What does Arabica Refer to?

Greer Hed

The term "Arabica" often refers to a species of coffee plant, the coffea arabica shrub. It may also refer to the beans produced by this plant or the coffee brewed from those beans. The name derives from the Arabian Peninsula, one of the areas where the shrub was originally cultivated. It is one of the most widely produced coffee varieties in the world, and is generally agreed to be superior in taste and quality to another popular coffee variety known as Robusta coffee.

A cup of coffee with Arabica beans.
A cup of coffee with Arabica beans.

Arabica coffee is most commonly grown in South America, Asia, the eastern parts of Africa, and of course, Arabia. The country of Brazil is a top producer of this coffee variety, despite the fact that the Brazilian climate offers less than ideal growing conditions for coffee. Coffee plants thrive when grown at a relatively high altitude in a temperate climate with plenty of rain. The Arabica shrub in particular flourishes when planted in moderate shade conditions.

Arabica coffee beans.
Arabica coffee beans.

Coffee shrubs sprout small, white flowers about three to four years after being planted. The flowers of Arabica shrubs do not need an outside pollination source to create fruit; rather, they are self-pollinating. Coffee fruits begin to develop about two months after fertilization occurs. The familiar coffee bean is in fact the seed of the coffee fruit. It takes about eight to nine months for the fruit to mature from a small green pinhead to a large, deep red berry, at which point the beans can be harvested, processed, and roasted.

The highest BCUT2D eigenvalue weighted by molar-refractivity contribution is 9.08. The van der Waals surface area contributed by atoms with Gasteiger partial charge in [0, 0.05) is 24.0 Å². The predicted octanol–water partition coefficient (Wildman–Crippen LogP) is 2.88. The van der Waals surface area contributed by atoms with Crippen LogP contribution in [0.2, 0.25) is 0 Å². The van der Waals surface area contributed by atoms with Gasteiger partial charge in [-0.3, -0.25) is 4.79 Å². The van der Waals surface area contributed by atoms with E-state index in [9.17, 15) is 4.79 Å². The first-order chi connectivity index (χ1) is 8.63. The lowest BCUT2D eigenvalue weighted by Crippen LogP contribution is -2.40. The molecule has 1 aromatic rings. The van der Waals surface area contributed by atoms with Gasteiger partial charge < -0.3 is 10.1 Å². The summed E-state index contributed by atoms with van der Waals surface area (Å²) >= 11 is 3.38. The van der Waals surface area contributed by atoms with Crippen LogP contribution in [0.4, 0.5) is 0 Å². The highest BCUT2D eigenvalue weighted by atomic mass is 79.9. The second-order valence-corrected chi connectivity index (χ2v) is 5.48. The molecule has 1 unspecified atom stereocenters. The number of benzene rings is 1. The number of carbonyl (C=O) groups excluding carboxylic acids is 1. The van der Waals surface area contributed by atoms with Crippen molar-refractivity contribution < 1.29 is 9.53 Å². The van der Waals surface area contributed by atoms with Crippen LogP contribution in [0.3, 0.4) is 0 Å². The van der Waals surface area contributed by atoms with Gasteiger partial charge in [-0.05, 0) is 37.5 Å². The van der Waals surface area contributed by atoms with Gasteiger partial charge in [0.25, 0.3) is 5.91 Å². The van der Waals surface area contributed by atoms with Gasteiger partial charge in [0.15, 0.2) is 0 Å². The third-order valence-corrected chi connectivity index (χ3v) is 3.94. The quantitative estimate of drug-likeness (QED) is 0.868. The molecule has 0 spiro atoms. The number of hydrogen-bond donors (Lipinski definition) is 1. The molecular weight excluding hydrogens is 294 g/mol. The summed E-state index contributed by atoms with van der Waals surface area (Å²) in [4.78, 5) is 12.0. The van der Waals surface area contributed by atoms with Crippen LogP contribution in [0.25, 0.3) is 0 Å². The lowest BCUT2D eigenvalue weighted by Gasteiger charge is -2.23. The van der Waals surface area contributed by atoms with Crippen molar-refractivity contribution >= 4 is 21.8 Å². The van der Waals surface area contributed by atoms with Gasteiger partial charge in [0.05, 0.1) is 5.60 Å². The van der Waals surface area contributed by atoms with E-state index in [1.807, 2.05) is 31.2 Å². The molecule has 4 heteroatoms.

Production of this coffee variety is often more costly and difficult than production of Robusta beans, meaning that the coffee itself also tends to cost more. Robusta shrubs do not necessarily require high altitudes for cultivation and can be grown in warmer temperatures. Arabica shrubs are more susceptible to damage from cold temperatures, poor weather, and pests. Diseases affecting coffee plants are also less likely to strike Robusta shrubs.

Another possible reason for the costliness of the coffee variety is that most coffee drinkers tend to agree that it tastes better. As the name implies, Robusta beans have a robust body, but their flavor is less complex and more acidic and bitter. Arabica coffees are often described as smooth, mellow, or rich, and tend to have less caffeine than other commercially produced coffees. The beans of coffea arabica can be found in many well-known, single origin, gourmet coffees, such as Sumatran, Colombian, Guatemalan, and Java.

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